The square in front of the city hall is adorned with a 10 meter pillory made  of sandstone. This is an accurate copy of the pillory, which had been standing in this place since 1492, but was destroyed in February 1945 and was finally demolished in April 1947. In the thirteenth century the eastern wall of the city hall square was surrounded by a ditch and a wattle fence, where the court cases took place. At the beginning of the fourteenth century it was covered with fine brick and stone paving and a wooden pillory was set. The possession of pillory in Wroclaw was a reason for pride, for the city was testified to grant legal privileges, which let the use of punishment of sword. The same was true with the presence of the executioner and the possession of the gallows. They added prestige to the city, paid attention to the respect of liberties and laws. The first gallows in Wroclaw were in 1370  on site of contemporary Pułaskiego street, the other before Świdnicka gate, and the third on the market about 1515, opposite the house number 19 called “Under the old gallows.”

In the mid-fourteenth century the town hall square was rebuilt and the place of judicial Wójtowską Hall was erected, where a mayor and eleven jurors were working. In 1492 under the windows of the hall, a three-step pedestal, new, stone pillory was built in the workshop of Preusse’a and Gauskego. Paul Preusse was a Saxon architect, stone mason and bricklayer, who, thanks to the identified club character, could be attributed to many works and architectural details including the southern facade and interior of the nave of Wroclaw Town Hall.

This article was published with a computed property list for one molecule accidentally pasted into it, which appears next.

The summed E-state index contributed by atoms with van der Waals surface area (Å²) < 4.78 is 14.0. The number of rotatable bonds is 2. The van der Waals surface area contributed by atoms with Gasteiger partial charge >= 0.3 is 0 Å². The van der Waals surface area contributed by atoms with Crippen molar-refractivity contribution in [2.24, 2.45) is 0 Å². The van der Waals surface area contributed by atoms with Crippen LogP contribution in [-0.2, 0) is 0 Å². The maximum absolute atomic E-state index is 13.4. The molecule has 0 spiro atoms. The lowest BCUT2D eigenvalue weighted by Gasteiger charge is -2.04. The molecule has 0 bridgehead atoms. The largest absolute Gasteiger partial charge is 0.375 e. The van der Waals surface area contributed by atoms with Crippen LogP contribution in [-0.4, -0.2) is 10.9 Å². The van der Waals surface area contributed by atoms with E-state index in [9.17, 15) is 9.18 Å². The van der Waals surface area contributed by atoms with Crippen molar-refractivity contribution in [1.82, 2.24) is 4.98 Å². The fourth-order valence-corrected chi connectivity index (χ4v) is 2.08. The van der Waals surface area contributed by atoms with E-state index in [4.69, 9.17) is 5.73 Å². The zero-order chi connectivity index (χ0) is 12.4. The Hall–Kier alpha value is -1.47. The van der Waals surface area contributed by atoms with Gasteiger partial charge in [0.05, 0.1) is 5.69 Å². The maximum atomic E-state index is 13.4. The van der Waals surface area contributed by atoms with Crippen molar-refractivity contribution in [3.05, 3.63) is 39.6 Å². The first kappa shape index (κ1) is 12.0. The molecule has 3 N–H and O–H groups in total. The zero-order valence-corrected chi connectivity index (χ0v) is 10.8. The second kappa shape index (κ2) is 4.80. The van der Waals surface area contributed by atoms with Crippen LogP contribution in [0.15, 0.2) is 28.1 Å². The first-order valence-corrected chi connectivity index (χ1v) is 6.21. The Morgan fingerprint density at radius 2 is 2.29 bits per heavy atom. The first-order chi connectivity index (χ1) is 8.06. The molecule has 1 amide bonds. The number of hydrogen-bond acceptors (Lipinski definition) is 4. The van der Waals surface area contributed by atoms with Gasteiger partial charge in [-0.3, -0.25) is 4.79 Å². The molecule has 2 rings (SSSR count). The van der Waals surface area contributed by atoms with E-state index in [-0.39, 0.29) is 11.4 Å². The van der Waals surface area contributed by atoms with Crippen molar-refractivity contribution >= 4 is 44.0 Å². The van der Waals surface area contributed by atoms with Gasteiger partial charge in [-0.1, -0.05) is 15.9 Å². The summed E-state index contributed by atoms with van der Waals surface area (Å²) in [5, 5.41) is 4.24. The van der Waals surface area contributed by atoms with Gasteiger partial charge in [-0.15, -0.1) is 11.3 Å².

The pillory was made of sandstone and had the shape of the pole maintenance trapeziums openwork pentagonal lantern, which passed above the pyramid on the edges of the finished decorated figure. It had seventy centimeters and presented a headman, also known as Roland with a sword and a bunch of rods. On the top there was a metal wind flag with an additionally cut “W”. Some pillar pillory had metal rings to which convicts were tied.

The last public execution in the pillory was probably in the late eighteenth century and the last sentence of flogging in the late nineteenth century. In 1848all the metal parts, brackets and chains for the convicts, were removed, and in 1852 it was decided to destroy the pillory, which was not allowed by Frederick William IV of Hohenzollern a Prussian ruler who had great passion for architecture, art and history.

Between 1947 and 1985 Wroclaw market did not havethe distinctive pillory at the intersection of Oławska and Świdnicka streets. A case of reconstruction of the pillory returned on various occasions. In the 80s a lot of authorities, institutions and media were involved in it. While working at the Laboratory for Conservation of Monuments the creators of the present pillory took into consideration sketches, photographs and drawings of the pillory from 1925. The official unveiling of the pillory took place on 30 December 1985.

Nowadays the pillory is the most popular meeting place for Wroclaw’s residence.


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